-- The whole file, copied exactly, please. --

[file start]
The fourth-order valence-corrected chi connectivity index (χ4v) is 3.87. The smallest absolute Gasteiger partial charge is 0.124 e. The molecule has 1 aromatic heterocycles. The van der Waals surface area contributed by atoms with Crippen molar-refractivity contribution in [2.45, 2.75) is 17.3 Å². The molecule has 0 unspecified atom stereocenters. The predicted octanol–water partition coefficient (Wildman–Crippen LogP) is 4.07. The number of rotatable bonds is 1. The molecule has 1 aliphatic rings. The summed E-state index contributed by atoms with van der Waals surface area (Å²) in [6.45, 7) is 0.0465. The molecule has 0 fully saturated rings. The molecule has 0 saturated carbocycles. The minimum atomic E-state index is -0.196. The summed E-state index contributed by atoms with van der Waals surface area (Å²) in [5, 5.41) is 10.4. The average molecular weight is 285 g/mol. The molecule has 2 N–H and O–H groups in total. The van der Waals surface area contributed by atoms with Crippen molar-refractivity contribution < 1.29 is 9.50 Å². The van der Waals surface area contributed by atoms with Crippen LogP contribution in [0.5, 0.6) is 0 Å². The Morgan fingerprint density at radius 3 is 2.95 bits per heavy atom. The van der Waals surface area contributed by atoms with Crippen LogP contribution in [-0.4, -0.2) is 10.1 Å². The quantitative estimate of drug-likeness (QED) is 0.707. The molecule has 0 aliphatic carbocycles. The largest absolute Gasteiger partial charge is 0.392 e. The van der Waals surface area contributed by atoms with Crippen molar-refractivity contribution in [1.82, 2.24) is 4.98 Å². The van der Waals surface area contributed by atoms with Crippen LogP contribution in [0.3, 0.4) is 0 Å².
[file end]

The fourth-order valence-corrected chi connectivity index (χ4v) is 3.87. The smallest absolute Gasteiger partial charge is 0.124 e. The molecule has 1 aromatic heterocycles. The van der Waals surface area contributed by atoms with Crippen molar-refractivity contribution in [2.45, 2.75) is 17.3 Å². The molecule has 0 unspecified atom stereocenters. The predicted octanol–water partition coefficient (Wildman–Crippen LogP) is 4.07. The number of rotatable bonds is 1. The molecule has 1 aliphatic rings. The summed E-state index contributed by atoms with van der Waals surface area (Å²) in [6.45, 7) is 0.0465. The molecule has 0 fully saturated rings. The molecule has 0 saturated carbocycles. The minimum atomic E-state index is -0.196. The summed E-state index contributed by atoms with van der Waals surface area (Å²) in [5, 5.41) is 10.4. The average molecular weight is 285 g/mol. The molecule has 2 N–H and O–H groups in total. The van der Waals surface area contributed by atoms with Crippen molar-refractivity contribution < 1.29 is 9.50 Å². The van der Waals surface area contributed by atoms with Crippen LogP contribution in [0.5, 0.6) is 0 Å². The Morgan fingerprint density at radius 3 is 2.95 bits per heavy atom. The van der Waals surface area contributed by atoms with Crippen LogP contribution in [-0.4, -0.2) is 10.1 Å². The quantitative estimate of drug-likeness (QED) is 0.707. The molecule has 0 aliphatic carbocycles. The largest absolute Gasteiger partial charge is 0.392 e. The van der Waals surface area contributed by atoms with Crippen molar-refractivity contribution in [1.82, 2.24) is 4.98 Å². The van der Waals surface area contributed by atoms with Crippen LogP contribution in [0.3, 0.4) is 0 Å².